7. FTC disclosure (when applicable). If you include affiliate or sponsor links, you’ll want to let readers know that. For example, if another author sent you a free book for review, you want to mention that you got the book for free. If you write about audio books and include an affiliate referral link from an audiobook company, you need to mention it. I have my disclosure automatically appear in all most posts, but you can do it only as needed if as well. For more info about this policy, read this article at the FTC.
  8. Check grammar, spelling, clarity, etc. I get this wrong all the time. I use ProWritingAid in my browser that checks my blog posts on my platform.
  9. Publish. Most blogging platforms let you post now or you can schedule them, which allows you to batch create posts.
  10. Promote. Don’t rely on search engines or fans to hunt you down. Let readers know about your post by promoting it. The fast and easy way is in your reader group and other social media. I like using Social Bee because I can schedule posts, but set them for automatic reposting so the content doesn’t die after one post. Social Bee works with all the big platforms, including TikTok and the various Instagram formats. Plus, you can access your Canva account from within Social Bee to create or adjust your social share image. Other places to promote your post is in your newsletter.
  11. Repurpose (Bonus). A great way to get maximum mileage from a blog post is to repurpose it. That is, take it and turn it into a different format. Some ideas include:
    1. Video: Use an AI tool that turns text into video, such as Pictory (which I use) or InVideo. You can create a video of the full post, or chop up the post and use smaller bits for video shorts such as Reels, Shorts, or TikTok.
    2. Audio: Turn your post into a podcast, or simply have an audio option on your website. AI tools like ElevenLabs can help you create text to audio if you don’t want to do the speaking. Or, lets say you have a post written by one of your characters, you can use AI to generate that voice.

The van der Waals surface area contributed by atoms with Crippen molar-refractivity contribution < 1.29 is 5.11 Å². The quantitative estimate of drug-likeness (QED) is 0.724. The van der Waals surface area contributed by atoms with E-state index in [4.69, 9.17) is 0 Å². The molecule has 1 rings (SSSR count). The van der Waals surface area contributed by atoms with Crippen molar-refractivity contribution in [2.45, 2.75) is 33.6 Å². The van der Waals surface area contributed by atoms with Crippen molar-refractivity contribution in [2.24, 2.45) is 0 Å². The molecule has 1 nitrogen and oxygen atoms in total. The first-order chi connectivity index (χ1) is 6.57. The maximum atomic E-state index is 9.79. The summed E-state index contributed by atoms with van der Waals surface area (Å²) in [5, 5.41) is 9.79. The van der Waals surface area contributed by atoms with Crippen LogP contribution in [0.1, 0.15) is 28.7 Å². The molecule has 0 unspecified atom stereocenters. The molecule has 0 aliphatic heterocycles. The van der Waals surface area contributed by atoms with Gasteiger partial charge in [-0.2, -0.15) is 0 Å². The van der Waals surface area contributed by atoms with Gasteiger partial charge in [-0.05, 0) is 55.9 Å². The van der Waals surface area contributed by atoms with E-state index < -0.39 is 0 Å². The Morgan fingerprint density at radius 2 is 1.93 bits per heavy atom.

3. Email: We’ve already mentioned you can send the link to your post in the email. Or give a teaser of the post in the email, and use “Read More” to send them to your website to read the rest.
    4. Additional social posts: This can be video, or new graphics with quotes or alternative images. Consider a slide show on Instagram and/or TikTok.

90+ Blog Post Ideas (Free Download)

The list of post content types above should give you a good start. But here is a list of over 90 romance author specific post ideas (PDF) no signup required: Blog Post Ideas for Romance Authors

Setting Up Your Blog

Curious about where to start a blog? While this post isn’t about the mechanics of creating a blog, here are some resources to check out. Note, that I’m a WordPress snob, so I don’t have experience with other options, at least not recently.

  1. WordPress Self Hosted – WordPress can be set up as a website, blog, or both (which I do). This option requires a domain and a host, and some setup, but in my opinion offers the most customization and cool features. And once you know how to use WordPress, it’s easy. I use Godaddy for my domains. I LOVE Momwebs for hosting! Would you be interested in a tutorial on how to set up a WordPress website/blog? Let me know.
  2.– This is different from above in that WordPress will host your blog. It lacks some bells and whistles, but it’s free. The disadvantage is that your website and blog are on two different platforms.